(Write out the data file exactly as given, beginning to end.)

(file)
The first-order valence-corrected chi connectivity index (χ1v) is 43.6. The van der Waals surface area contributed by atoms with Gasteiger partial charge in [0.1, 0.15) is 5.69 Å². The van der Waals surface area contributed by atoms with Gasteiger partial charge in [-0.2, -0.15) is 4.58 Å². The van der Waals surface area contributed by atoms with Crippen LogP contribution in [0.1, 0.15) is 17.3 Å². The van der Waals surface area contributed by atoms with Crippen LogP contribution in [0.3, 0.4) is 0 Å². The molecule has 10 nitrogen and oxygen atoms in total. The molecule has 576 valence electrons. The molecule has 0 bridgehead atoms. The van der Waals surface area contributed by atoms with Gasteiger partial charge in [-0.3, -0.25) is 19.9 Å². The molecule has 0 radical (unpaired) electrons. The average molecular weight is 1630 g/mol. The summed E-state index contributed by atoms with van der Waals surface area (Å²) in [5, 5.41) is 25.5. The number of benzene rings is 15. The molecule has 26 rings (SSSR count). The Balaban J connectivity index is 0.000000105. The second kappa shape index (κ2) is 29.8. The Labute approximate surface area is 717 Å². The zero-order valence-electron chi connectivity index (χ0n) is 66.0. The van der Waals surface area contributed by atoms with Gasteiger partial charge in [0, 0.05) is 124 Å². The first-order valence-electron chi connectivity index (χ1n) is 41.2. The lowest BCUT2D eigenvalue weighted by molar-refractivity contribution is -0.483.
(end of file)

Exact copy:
The first-order valence-corrected chi connectivity index (χ1v) is 43.6. The van der Waals surface area contributed by atoms with Gasteiger partial charge in [0.1, 0.15) is 5.69 Å². The van der Waals surface area contributed by atoms with Gasteiger partial charge in [-0.2, -0.15) is 4.58 Å². The van der Waals surface area contributed by atoms with Crippen LogP contribution in [0.1, 0.15) is 17.3 Å². The van der Waals surface area contributed by atoms with Crippen LogP contribution in [0.3, 0.4) is 0 Å². The molecule has 10 nitrogen and oxygen atoms in total. The molecule has 576 valence electrons. The molecule has 0 bridgehead atoms. The van der Waals surface area contributed by atoms with Gasteiger partial charge in [-0.3, -0.25) is 19.9 Å². The molecule has 0 radical (unpaired) electrons. The average molecular weight is 1630 g/mol. The summed E-state index contributed by atoms with van der Waals surface area (Å²) in [5, 5.41) is 25.5. The number of benzene rings is 15. The molecule has 26 rings (SSSR count). The Balaban J connectivity index is 0.000000105. The second kappa shape index (κ2) is 29.8. The Labute approximate surface area is 717 Å². The zero-order valence-electron chi connectivity index (χ0n) is 66.0. The van der Waals surface area contributed by atoms with Gasteiger partial charge in [0, 0.05) is 124 Å². The first-order valence-electron chi connectivity index (χ1n) is 41.2. The lowest BCUT2D eigenvalue weighted by molar-refractivity contribution is -0.483.